It takes a lot of attention to details and impeccable organizing skills to work as a web designer or as a web developer, because any piece of information that is wrongly applied can lead to catastrophic consequences. Whether you start from a brand new idea or work on an existing product, it’s very important for every component of the project to be out in the open and perfectly understood by all who partake in it.
Think of when you develop an iPhone app. Every time a client issues a task for the development team, it usually comes in the shape of an idea, followed by the specification of what that app should do. At this point, the app is all schemes, descriptions, and in the best case scenario – flowcharts (Nota pt. Bogdan: /logical schemes). On first glance, it seems like a pleasant little story about how everything ought to work. Actually developing the app in this stage is quite difficult, impossible even, because there is no visual feedback: where does each component belong in the app? How’s the workflow within the app? What happens or what changes in the app when specific commands are entered by the user? You see, it’s just as if a builder was trying to raise a house without a blueprint. The result would be chaotic.
If you wish to avoid these obstacles altogether, the next step after having received the idea and specifications is for the development team and client to sketch the app using a wireframe tool. It is this wireframe tool that helps you see the bigger picture, and realize how the program works – as well as what the app looks like from a logical perspective.
I am about to reveal a list of five extremely useful wireframe tools that I strongly recommend for web designers and web developers to use in any project, no matter how complex.
(My favorite) PowerMockup
I myself use two wireframing tools: one browser-based for when I don’t have my own laptop with me, and one that is actually a PowerPoint plugin. The second one is called PowerMockup and I simply love it because it’s not just very easy to use, but also because I can save my projects as a PowerPoint file. This is a great advantage, as almost everyone worked at least once in PowerPoint. In other words, my clients will most likely know how to open the wireframe, how to view it, and more than anything, they will know how to modify it. This means that there is no learning curve involved.
Furthermore, you can embed your wireframe into Microsoft Word documents via drag-and-drop, and it’s even possible to modify it afterwards directly from within Word. Besides, PowerMockup has a lot of cool features, such as hundreds of stencils and icons, instant search, or smart categories. Every graphical component is fully editable, and if you don’t want to settle on a pre-made object, you can create one from scratch instead, or simply import it.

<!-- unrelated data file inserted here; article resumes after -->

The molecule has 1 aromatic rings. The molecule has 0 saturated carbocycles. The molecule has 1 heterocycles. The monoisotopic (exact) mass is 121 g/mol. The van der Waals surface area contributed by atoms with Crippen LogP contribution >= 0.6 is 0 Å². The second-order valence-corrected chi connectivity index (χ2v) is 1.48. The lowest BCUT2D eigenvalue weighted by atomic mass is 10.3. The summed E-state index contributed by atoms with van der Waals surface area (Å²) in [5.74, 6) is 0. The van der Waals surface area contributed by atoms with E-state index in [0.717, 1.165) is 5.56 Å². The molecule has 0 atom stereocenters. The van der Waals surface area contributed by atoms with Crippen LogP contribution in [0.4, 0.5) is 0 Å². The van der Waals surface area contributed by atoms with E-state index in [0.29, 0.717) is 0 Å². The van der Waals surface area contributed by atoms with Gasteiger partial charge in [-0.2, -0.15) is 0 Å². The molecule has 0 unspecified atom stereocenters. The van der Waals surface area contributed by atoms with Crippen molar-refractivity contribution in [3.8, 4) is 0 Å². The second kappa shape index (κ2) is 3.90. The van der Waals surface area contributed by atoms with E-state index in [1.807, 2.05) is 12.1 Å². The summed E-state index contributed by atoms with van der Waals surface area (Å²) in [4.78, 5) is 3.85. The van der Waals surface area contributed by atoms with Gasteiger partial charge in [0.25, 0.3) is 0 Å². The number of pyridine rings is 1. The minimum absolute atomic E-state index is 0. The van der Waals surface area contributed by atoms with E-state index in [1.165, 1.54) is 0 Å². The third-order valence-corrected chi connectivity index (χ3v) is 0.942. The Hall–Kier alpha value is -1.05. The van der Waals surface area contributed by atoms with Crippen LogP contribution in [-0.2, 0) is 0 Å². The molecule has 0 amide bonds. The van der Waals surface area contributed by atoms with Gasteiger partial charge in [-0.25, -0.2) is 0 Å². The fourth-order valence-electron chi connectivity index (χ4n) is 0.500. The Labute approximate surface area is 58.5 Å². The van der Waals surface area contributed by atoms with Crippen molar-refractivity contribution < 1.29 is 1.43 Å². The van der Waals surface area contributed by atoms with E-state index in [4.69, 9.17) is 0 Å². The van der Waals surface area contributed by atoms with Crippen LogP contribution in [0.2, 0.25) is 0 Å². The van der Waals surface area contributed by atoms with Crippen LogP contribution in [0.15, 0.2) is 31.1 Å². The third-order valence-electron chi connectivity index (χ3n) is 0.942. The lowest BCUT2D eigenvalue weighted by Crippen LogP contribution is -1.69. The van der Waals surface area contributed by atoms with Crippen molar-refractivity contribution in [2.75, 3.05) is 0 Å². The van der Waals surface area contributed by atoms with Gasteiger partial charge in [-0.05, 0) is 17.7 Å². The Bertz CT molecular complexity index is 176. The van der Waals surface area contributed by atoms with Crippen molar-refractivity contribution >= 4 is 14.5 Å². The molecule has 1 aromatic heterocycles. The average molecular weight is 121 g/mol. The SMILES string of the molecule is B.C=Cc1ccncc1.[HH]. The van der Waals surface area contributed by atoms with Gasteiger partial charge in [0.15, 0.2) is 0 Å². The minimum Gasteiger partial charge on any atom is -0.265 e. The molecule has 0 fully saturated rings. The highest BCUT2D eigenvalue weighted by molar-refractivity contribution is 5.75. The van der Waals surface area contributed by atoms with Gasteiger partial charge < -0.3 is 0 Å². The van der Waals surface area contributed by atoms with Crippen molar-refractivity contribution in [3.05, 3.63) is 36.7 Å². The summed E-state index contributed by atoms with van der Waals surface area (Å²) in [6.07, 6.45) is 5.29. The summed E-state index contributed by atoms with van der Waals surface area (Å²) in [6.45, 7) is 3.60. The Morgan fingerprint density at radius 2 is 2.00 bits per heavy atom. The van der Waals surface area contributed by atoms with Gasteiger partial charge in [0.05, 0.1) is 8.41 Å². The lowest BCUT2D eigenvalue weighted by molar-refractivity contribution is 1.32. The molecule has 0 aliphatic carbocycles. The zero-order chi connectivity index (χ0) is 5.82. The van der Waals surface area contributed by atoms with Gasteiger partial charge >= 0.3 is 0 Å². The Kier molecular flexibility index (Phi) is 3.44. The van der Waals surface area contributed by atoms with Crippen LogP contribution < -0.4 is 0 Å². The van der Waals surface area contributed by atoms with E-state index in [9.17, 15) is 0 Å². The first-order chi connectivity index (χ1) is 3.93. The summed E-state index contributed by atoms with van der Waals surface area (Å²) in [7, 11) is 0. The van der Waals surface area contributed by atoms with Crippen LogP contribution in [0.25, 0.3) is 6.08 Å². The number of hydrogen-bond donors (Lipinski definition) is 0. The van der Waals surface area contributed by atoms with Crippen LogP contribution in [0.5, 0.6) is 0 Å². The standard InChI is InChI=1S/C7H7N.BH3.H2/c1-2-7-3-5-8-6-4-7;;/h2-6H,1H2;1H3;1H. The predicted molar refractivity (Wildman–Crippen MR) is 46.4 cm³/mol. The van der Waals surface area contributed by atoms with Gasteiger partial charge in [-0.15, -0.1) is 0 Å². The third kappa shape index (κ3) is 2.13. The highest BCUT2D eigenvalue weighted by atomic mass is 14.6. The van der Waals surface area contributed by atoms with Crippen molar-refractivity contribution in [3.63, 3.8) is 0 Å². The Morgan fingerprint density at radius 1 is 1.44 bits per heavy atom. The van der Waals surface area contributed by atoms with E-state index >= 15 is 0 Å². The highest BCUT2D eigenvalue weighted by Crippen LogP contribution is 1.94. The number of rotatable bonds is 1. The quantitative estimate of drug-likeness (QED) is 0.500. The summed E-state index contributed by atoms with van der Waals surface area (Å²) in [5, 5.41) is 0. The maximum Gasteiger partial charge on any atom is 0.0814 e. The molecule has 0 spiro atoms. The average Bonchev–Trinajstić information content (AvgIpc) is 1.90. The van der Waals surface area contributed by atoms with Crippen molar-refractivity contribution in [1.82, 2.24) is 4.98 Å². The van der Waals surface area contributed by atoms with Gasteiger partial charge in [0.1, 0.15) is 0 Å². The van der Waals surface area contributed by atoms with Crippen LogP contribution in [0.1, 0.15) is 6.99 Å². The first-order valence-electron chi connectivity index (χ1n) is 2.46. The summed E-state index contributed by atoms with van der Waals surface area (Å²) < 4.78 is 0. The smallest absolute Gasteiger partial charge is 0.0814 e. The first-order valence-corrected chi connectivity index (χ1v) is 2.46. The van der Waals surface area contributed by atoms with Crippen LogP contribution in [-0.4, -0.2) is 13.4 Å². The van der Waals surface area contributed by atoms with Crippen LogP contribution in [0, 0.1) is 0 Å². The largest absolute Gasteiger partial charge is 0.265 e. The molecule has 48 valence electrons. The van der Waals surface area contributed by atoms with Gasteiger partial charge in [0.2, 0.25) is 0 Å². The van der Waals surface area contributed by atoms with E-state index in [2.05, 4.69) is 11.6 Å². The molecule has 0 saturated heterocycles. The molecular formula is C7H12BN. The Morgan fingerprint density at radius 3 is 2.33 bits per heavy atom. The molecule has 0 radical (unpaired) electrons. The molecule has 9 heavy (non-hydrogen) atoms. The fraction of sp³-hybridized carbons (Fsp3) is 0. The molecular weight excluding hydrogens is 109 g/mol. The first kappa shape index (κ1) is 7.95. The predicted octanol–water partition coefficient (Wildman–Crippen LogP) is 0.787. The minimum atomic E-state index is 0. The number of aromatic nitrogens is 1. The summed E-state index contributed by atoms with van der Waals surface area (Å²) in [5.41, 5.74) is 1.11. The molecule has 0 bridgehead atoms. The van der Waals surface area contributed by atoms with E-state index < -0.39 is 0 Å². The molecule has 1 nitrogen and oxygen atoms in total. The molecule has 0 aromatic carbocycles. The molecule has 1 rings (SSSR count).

Briefs is a robust application and can seem daunting when you first get started, but once you’ve mastered it, it will help you create designs that people can interact with. Briefs is used in the process of developing wireframes for iPhone and iPad. It stands apart from classic tools, in the sense that it offers many features that will help you make some very interesting sketches. For instance, the feature called BriefsLive transfers in real time the newest version of your wireframe to all devices where your app is installed. Therefore, you’d no longer have to send dozens of emails to everyone who is involved in the project.
Xiffe is a multipurpose tool for mobile apps prototyping that operates within your internet browser, so you don’t have to install anything on your computer. It can be used to create wireframes for iOS, Android and Windows Phone, which means you are basically covered for any type of mobile project. Xiffe includes different platform-specific user controls, as well as features that are unique to each operating system. It provides a simple interface with drag-and-drop functionality. In addition, a collaborative feature is promised to be added soon.
Armature works as an extension for Adobe Illustrator CC and CS5+, and it’s compatible both with Mac and PC – although it doesn’t support Illustrator versions older than CS5. It comes with a large collection of commonly used objects, such as tooltips, placeholders, content blocs, headers, footers, or form elements that are fully editable and resizable. The downside is that, in order to use it, you absolutely need to have Adobe Illustrator. Feel free to download a 15-days trial version, or buy it for $24.
NinjaMock has all the typical stencils that you need for creating web and mobile prototypes, as well as a collaboration tool to share your work with team members, and a project management feature that offers a great way to keep things organized. Its wireframe editor and components are designed to look as if they have been hand-drawn, because the team behind NinjaMock believes that this helps users concentrate on the interaction and content in their wireframe rather than on colors, detailed layout, and other high-fidelity aspects.
So, here they are: five awesome wireframe tools that are vital every time you need to put an idea into practice. Do you already use a wireframe tool? If so, which one is your favorite?